This week on Terra Informa, Sofia Osborne brings you an interview with Mark Leiren-Young, who is the author of a book about “The Killer Whale Who Changed the World”. This book explores the story of Moby Doll, the first orca ever captured and put on display, right on the west coast. In this show, find out how the accidental capture of Moby Doll actually changed the world.
Here comes more discussion from the conference on Cities and Climate Change that was held in Edmonton by the Intergovernmental Panel on Climate Change (IPCC) from March 5th to 7th, 2018!
Terra informer Sydney Karbonik interviews three panelists from the conference about the key role that data aggregation and big data play in mitigating climate change. Comprehensive and standardized data holds huge potential to help cities fight against climate change.
Sydney spoke with Richard Dawson of Newcastle university, Shannon Mcdaniel from the Global covenant of mayors for climate and energy, and Alex Kovac from the World resources Institute. Lately, there have been a few scandals about how data aggregation companies use our own data to influence us, particularly in politics. However, when companies legally and responsibly collect data, there can many positives. Tune in to discover why big data isn’t necessarily something to be feared and how we can use data aggregation in the fight against climate change!
The recent IPCC Cities and Climate Conference in Edmonton gave David Draper the opportunity to finally answer his burning questions. Curious about urban development and the future of urban design, this show talks to Julian Daly (Executive Director of Boyle Street Community Services), David Miller (North American Regional Director, C40 Cities), and Don Iveson (Mayor of Edmonton). This show attempts to challenge your conception of why our cities exist as they do and get you to think, and live outside the box.
David Draper produced this documentary as part of a Community Service Learning project at the University of Alberta.
In this week’s radio documentary, reporter Andrea Wiebe follows the experiences of youth from around the world as they collaboratively prepare and present a paper on climate change at the International Panel on Climate Change conference held in Edmonton in March.
The group of students collaborated via video chat in the months leading up to the conference in the hopes of bringing youth voices to the conference and influencing policy on climate change internationally. The topic they focused on was reflected the theme of the conference: cities and climate change.
This week, we bring you a documentary by Terra Informer Caitlin Macnab on the new environmental impact assessment and what public participation means in the environmental sphere. Tune in for a deep dive on just one part of the recent federal environmental legislation changes.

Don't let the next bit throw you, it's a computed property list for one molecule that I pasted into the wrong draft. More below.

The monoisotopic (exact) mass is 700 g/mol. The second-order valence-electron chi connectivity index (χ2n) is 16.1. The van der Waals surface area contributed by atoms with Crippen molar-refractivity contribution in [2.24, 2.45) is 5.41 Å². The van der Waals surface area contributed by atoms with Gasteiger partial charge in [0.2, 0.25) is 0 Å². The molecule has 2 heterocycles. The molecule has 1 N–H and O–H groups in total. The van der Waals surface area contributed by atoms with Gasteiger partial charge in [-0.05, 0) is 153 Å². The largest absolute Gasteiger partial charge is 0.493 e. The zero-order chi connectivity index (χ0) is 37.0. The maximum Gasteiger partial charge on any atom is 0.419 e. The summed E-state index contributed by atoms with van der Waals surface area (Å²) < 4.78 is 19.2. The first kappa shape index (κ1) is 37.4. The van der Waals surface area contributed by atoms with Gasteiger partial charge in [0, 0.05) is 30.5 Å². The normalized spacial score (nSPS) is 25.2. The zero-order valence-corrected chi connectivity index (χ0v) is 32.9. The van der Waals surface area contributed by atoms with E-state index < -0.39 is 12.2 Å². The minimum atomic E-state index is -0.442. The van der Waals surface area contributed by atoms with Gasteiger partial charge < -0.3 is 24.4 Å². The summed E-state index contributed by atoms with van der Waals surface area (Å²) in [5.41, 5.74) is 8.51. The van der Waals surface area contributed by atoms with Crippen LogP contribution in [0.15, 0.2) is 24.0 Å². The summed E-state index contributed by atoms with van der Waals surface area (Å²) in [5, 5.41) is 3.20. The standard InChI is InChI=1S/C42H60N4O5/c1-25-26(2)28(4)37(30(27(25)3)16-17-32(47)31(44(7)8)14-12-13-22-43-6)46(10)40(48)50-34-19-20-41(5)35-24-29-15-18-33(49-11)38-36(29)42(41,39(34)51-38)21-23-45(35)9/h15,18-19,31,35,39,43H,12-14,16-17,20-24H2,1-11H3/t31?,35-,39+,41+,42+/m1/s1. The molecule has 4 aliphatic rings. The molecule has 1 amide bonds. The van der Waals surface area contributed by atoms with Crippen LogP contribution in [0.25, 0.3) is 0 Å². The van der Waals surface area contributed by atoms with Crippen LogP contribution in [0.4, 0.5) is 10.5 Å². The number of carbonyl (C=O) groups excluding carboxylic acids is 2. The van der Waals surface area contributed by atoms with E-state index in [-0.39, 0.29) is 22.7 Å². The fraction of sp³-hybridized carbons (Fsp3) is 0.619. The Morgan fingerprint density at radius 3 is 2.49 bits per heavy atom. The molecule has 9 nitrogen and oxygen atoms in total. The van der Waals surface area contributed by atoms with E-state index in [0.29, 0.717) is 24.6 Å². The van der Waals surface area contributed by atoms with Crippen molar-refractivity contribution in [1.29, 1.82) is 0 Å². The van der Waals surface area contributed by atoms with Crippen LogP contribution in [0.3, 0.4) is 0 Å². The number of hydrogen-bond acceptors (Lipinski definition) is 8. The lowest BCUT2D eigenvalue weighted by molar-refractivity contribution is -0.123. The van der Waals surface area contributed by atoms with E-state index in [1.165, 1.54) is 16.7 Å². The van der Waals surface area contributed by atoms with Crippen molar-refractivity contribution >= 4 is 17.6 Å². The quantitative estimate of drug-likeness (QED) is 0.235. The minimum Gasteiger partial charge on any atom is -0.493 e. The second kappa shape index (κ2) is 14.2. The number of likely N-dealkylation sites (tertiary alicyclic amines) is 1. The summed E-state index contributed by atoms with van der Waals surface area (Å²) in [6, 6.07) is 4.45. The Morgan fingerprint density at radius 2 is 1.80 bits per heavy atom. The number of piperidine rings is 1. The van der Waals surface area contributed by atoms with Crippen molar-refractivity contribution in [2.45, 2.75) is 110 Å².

The Terra Informa team is back again with the classic annual ~April fools~ episode!
This April fools tune in to be misinformed about solutions to cow farts, the revocation of your ‘environmentalist’ card, and other solutions to climate change. Then we revisit an archive and delve into questions like “what to do with Iceland?” and “what is eco-amnesia?”.
You may have heard the news that last month the Canadian Federal Government overhauled a number of different pieces of legislation including the Canadian Environmental Assessment Act, Navigable Waters Act, Fisheries Act and the National Energy Board Act. These pieces of legislation inform the way that government protects the environment so these changes are significant. What will this all mean and how will these changes affect how implementation of legislation? No need to go read the new acts! Save yourself some time and let the Executive Director of the Environmental Law Centre explain the implications of these changes.
Terra Informer, Caitlin Macnab, spoke with Jason Unger to discuss whether these changes spell out greater transparency, public participation and environmental protection. Listen on!
This week on Terra Informa, we bring you an exclusive piece with non-profit ecologist Dr. Kevin Timoney about oil and saline-water spills caused by the energy industry in Alberta. Dr. Timoney reveals fascinating evidence that exposes the Alberta Energy Regulator’s misrepresentation and omission of spill data. This piece begs the question: if the Alberta Energy Regulator is 100% funded by the industry that it’s supposed to regulate, how can it possibly remain impartial? Can the AER be reformed, or does it need to be replaced?
On Wednesday, February 7, the Alberta Climate Dialogue is hosting an event at the Edmonton Tower with the City of Edmonton and the Athabasca University Press. Challenging Public Involvement: Learning from the Citizens’ Panel on Edmonton’s Energy and Climate Challenges will start at 6:45 PM! No tickets are required.